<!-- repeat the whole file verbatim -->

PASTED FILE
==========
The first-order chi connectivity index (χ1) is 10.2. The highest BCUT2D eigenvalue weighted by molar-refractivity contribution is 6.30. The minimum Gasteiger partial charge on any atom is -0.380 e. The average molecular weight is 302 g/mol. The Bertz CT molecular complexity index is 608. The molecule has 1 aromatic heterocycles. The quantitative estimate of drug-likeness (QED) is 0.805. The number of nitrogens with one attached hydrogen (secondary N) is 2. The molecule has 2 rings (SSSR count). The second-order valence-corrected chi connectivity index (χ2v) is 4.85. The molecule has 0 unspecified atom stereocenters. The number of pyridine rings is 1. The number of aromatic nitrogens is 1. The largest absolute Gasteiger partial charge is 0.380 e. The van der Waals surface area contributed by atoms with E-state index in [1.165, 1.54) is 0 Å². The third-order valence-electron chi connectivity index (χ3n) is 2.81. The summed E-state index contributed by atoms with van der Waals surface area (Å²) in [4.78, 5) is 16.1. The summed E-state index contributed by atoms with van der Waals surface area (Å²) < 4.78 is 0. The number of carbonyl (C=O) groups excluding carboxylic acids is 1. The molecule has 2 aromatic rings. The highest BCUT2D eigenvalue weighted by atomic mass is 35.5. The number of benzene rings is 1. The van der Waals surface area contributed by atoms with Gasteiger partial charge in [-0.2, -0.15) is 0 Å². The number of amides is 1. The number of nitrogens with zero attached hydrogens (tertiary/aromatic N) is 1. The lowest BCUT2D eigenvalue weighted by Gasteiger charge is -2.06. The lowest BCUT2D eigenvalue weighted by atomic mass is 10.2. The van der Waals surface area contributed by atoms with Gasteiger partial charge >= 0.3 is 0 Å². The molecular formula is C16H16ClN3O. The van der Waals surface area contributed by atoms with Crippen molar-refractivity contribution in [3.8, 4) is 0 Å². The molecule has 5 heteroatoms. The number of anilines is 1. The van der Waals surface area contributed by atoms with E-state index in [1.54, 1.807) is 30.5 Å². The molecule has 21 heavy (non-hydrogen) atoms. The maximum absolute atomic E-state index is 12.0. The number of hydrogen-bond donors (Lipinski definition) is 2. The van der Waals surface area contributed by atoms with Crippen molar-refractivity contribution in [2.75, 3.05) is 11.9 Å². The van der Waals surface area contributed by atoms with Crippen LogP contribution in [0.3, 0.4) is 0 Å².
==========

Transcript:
The first-order chi connectivity index (χ1) is 10.2. The highest BCUT2D eigenvalue weighted by molar-refractivity contribution is 6.30. The minimum Gasteiger partial charge on any atom is -0.380 e. The average molecular weight is 302 g/mol. The Bertz CT molecular complexity index is 608. The molecule has 1 aromatic heterocycles. The quantitative estimate of drug-likeness (QED) is 0.805. The number of nitrogens with one attached hydrogen (secondary N) is 2. The molecule has 2 rings (SSSR count). The second-order valence-corrected chi connectivity index (χ2v) is 4.85. The molecule has 0 unspecified atom stereocenters. The number of pyridine rings is 1. The number of aromatic nitrogens is 1. The largest absolute Gasteiger partial charge is 0.380 e. The van der Waals surface area contributed by atoms with E-state index in [1.165, 1.54) is 0 Å². The third-order valence-electron chi connectivity index (χ3n) is 2.81. The summed E-state index contributed by atoms with van der Waals surface area (Å²) in [4.78, 5) is 16.1. The summed E-state index contributed by atoms with van der Waals surface area (Å²) < 4.78 is 0. The number of carbonyl (C=O) groups excluding carboxylic acids is 1. The molecule has 2 aromatic rings. The highest BCUT2D eigenvalue weighted by atomic mass is 35.5. The number of benzene rings is 1. The van der Waals surface area contributed by atoms with Gasteiger partial charge in [-0.2, -0.15) is 0 Å². The number of amides is 1. The number of nitrogens with zero attached hydrogens (tertiary/aromatic N) is 1. The lowest BCUT2D eigenvalue weighted by Gasteiger charge is -2.06. The lowest BCUT2D eigenvalue weighted by atomic mass is 10.2. The van der Waals surface area contributed by atoms with Gasteiger partial charge >= 0.3 is 0 Å². The molecular formula is C16H16ClN3O. The van der Waals surface area contributed by atoms with Crippen molar-refractivity contribution in [3.8, 4) is 0 Å². The molecule has 5 heteroatoms. The number of anilines is 1. The van der Waals surface area contributed by atoms with E-state index in [1.54, 1.807) is 30.5 Å². The molecule has 21 heavy (non-hydrogen) atoms. The maximum absolute atomic E-state index is 12.0. The number of hydrogen-bond donors (Lipinski definition) is 2. The van der Waals surface area contributed by atoms with Crippen molar-refractivity contribution in [2.75, 3.05) is 11.9 Å². The van der Waals surface area contributed by atoms with Crippen LogP contribution in [0.3, 0.4) is 0 Å².